with Ali Al-Fadhily
BAGHDAD - The Iraqi government headed by Prime Minister Noori al-Maliki, like
earlier governments assigned by U.S. occupation authorities in Iraq, appears
to have killed Iraqi dreams of a brighter future.
General elections on Dec. 15, 2005 brought in a government that was supposed
to listen to Iraqis all over the country. It was called a unity government because
the cabinet was formed to include ministers from all ethnic and sectarian backgrounds
after months of negotiations in the parliament.
"This is a unity government that no one should object to," al-Maliki
told reporters recently in Baghdad. "All of the powers in parliament should
take part in improving security and services in order to achieve success."
Maliki condemned groups such as Jabhat al-Tawafuq and The Iraqi Front for National
Dialogue, along with other political groups who have been critical of the government.
Jabhat al-Tawafuq comprises three leading Sunni groups: the Iraqi Islamic Party,
the Iraqi People's Conference and the National Dialogue Council. Their platform
is based on national unity and ending the occupation.
The Iraqi Front for National Dialogue also stands for ending the occupation,
rebuilding government institutions and improving the economic and security situation.
But opposition leaders blame Maliki for denying them a role within government,
undermining his claim that there is indeed a unity government.
"We are not really in the government," Tariq al-Hashimi, leader of
the Islamic Party, and one of Iraq's two vice presidents told IPS earlier. "Maliki
and his coalition never gave us any real role in the government, and our ministers'
actions are therefore paralyzed."
Hashimi's group, like other Sunni groups and also some moderate Shia groups,
are nearly voiceless in the feeble Iraqi government.
The dominant Shia coalition was formed in accordance with advice from Iranian-born
Grand Ayatollah Ali al-Sistani, the revered Shia cleric who lives in Najaf in
the south. This coalition of Shia parties was formed to secure power against
a list of secular parties led by former interim prime minister Iyad Allawi who
formed 'The Iraqi List'.
The power of the Shia coalition forced reluctant Sunnis to participate in the
elections by banding together with their own list in order to win the votes
of Sunnis. The entire political process was divided along religious and sectarian
lines, and along ethnic lines because the Kurdish list included all of the Kurdish
Given this background, few Iraqis are surprised that their government is fractured
and fragmented, and at odds with itself.
"This government will definitely lead the country into disaster,"
Dr. Salih al-Mutlaq, leader of The Iraqi Front for National Dialogue told IPS
earlier. "The country will slide into civil war if this sectarian attitude
remains, and that is why we decided not to participate in this government."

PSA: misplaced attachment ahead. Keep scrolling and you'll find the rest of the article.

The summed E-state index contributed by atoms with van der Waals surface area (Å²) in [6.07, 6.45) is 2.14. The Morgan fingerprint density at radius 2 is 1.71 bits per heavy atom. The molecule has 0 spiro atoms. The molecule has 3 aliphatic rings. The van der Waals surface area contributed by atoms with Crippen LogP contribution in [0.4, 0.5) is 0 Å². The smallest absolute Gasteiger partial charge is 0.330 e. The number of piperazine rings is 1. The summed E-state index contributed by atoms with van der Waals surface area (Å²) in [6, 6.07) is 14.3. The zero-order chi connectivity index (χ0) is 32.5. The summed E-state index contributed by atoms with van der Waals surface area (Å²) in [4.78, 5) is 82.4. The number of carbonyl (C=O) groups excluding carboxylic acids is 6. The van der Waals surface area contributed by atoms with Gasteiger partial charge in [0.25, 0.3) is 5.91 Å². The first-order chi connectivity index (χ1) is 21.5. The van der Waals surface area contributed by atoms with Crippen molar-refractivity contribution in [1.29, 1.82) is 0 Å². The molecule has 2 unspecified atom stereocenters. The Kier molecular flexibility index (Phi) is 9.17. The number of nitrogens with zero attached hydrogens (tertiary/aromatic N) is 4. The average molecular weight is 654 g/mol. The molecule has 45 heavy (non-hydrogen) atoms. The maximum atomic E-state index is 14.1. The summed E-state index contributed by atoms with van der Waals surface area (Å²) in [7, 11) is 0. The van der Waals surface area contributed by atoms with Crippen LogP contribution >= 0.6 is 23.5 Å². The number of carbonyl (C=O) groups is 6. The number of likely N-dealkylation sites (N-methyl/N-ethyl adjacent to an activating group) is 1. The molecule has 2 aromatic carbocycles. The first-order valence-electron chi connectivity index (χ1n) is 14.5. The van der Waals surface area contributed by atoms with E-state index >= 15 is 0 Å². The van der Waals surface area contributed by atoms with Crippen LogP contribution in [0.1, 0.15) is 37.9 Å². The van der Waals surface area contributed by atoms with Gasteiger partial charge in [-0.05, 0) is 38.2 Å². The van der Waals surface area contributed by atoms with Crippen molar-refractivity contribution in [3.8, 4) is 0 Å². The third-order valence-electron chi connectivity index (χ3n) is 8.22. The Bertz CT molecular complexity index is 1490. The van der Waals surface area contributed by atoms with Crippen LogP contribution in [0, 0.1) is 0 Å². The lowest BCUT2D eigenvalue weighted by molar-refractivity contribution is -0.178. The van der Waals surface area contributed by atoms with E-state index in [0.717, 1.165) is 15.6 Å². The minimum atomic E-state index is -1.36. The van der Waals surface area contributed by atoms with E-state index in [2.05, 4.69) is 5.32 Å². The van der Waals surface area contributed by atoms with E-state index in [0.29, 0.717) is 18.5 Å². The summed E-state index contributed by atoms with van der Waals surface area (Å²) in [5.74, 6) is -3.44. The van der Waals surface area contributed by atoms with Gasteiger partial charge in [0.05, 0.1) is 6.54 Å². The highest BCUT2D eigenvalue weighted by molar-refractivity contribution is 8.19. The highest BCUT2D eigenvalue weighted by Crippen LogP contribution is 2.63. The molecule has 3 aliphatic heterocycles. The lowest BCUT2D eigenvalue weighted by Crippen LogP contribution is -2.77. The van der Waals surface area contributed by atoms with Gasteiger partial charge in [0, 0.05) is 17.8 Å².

Former prime minister Ibrahim al-Jaafari, with the support of Shia cleric Muqtada
al-Sadr, took over April 7, 2005. But Jaafari was rejected by all other groups,
and also by some parties within the Shia coalition for his failure to lead the
Maliki was then assigned the job of prime minister on condition of fair distribution
of in the cabinet amongst winners, and fair treatment to all Iraqis regardless
of their religious or ethnic identity.
"Things only got worse, and this government and parliament won the title
of the worst in the history of Iraq," Thafir al-Ani from al-Tawafuq told
IPS. "The whole system needs to be changed, or else the country will be
divided into small states, and the catastrophe will be too vast to be corrected."
Al-Ani cited recent polls to say that more than 90 percent of Iraqis are angry
with the government. People continue to blame the government for everything
going wrong from the high level of violence to lack of employment and of water
One of the darkest clouds of illegitimacy over the Iraqi government is the
alignment of top officials with the Sadr Movement, which has been accused of
backing most of the sectarian death squads that are now the leading cause of
death in Iraq.
"This government failed on all the promises it made to Iraqis, and so
all Iraqis want it changed," Muhammad Basher al-Faidhy, spokesman for the
Sunni Association of Muslim Scholars, told IPS. "They are sorry they ever
took part in the elections. Our Association warned Iraqis that this government
would be the worst ever. They simply cannot get rid of death squads because
they are their major ally."
Most Iraqis see no future for Maliki's struggling government, which barely
controls the so-called Green Zone in Baghdad where its offices are located.
The rest of the country is fragmented, and the economy and infrastructure are
"They are going down despite the huge support they are getting from the
U.S. administration," Iraqi analyst Maki al-Nazzal told IPS. "They
are faced by an international denial after their resounding failure in facing
the deteriorating security situation and the comprehensive collapse in services
On the other hand, the Sadr movement finds itself in a strong enough situation
to turn away from al-Maliki and his Dawa Party. Sadr leaders are now calling
for early elections, and they are confident of winning without other support,
says their spokesman Hassan al-Zarqani.
"It seems that the United States have chosen the wrong ally once more,"
Zarqani told IPS. "So they will have to reconsider yet again." Sadr
had recently pulled his representatives from the government, but they came back.
Meanwhile, another crisis has arisen. Grand Ayatollah Sistani announced last
week that he will not support a U.S.-backed plan to build a coalition across
sectarian lines. The plan would have sought to marginalize Muqtada al-Sadr by
dividing the Shias.
Resistance to the occupation is rising, on the streets and politically, as
support for the government falls. Not a promising start to 2007.
(Inter Press Service)